The types of long term services provided will be different from one place to another. Find your local resettlement agency and connect to other local services with FindHello.
Public cash assistance
You may receive cash assistance when you first arrive. The amount that you receive and the length of time you can receive it will depend on your family size, age, and the place where you live. Once you get a job, the amount can go down or stop.
Public cash programs include ORR Refugee Cash Assistance (for adults without children); Temporary Assistance for Needy Families (TANF) for families with children; and the Supplemental Security Income program for the elderly, blind, or disabled.
Learn more about managing money in the U.S.
Healthcare and medical insurance
In the USA, most people use medical insurance to help pay for healthcare. The type of insurance you can get will be different depending on the state you live in and your circumstances. After you start working, you may get health insurance through your job.
Any person – even if you do not have insurance – can access care through a community health clinic. Learn more about health coverage options for Afghan evacuees.
Monthly food assistance through SNAP (Supplemental Nutritional Assistance Program)
SNAP is a government program that helps people pay for food when they do not have enough money. A refugee resettlement office can help you apply for this program.
You will receive a card that is like a debit card to use at the grocery store. The amount of money you receive will depend on what state you are in and how many people are in your family. Once you start working the amount may go down or stop.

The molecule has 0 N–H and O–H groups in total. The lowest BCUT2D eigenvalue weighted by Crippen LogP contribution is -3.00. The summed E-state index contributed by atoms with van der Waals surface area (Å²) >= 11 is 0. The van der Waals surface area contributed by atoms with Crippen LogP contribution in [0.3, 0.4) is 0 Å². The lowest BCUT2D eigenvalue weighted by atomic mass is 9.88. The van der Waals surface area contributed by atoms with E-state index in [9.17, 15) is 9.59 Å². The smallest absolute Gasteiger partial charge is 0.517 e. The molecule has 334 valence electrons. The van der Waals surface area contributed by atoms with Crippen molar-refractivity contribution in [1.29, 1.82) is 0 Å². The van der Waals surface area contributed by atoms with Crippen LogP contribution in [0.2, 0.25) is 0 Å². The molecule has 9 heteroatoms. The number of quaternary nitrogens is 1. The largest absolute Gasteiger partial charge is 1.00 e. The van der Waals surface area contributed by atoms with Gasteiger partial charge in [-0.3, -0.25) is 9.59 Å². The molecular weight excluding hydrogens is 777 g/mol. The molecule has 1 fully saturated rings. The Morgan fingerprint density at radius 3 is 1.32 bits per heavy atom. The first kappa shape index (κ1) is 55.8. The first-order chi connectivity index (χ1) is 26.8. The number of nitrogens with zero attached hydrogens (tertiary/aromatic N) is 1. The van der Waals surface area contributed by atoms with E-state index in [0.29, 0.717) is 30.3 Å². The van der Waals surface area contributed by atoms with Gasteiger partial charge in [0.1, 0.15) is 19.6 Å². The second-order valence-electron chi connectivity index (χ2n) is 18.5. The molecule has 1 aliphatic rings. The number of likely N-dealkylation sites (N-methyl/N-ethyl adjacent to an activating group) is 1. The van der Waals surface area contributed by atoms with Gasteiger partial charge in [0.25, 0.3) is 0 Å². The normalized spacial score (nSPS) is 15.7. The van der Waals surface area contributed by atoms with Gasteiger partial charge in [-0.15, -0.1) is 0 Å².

Help for families with children
If you have children, you might be able to get help to pay for child care when parents are working.
You are also able to get support for young children including preschool, home visits, and food assistance provided through Head Star; the Maternal, Infant, and Early Childhood Home Visiting Program; and the Special Supplemental Nutrition Program for Women, Infants, and Children (WIC).
Help with jobs
There are programs to help you with finding a job, preparing a resume and accessing other services like English classes or job training programs. You can get help through your resettlement office or local programs through the department of workforce services. Learn more about finding a job in the U.S.
If you have low income, you might be able to get government help to pay for housing through HUD Public Housing and Section 8 housing assistance programs. These programs can have long waitlists and are different in each location.
It is important to know that the resettlement of Afghans is a large-scale evacuation effort. The services may be different from one place to another.
You can find more information in Dari and Pashto in USAHello’s Afghan Resource Center.
Information for this page comes from the IRAP U.S. Special Immigrant Visa Program, CLINIC, Migration Policy Institute (MPI), and Switchboard TA. Special thanks to our friends at CWS for their legal review for Afghan status.
This page is intended for informational purposes only. USAHello does not give legal advice, nor are any of our materials intended to be taken as legal advice. Learn how to find free and low-cost legal services.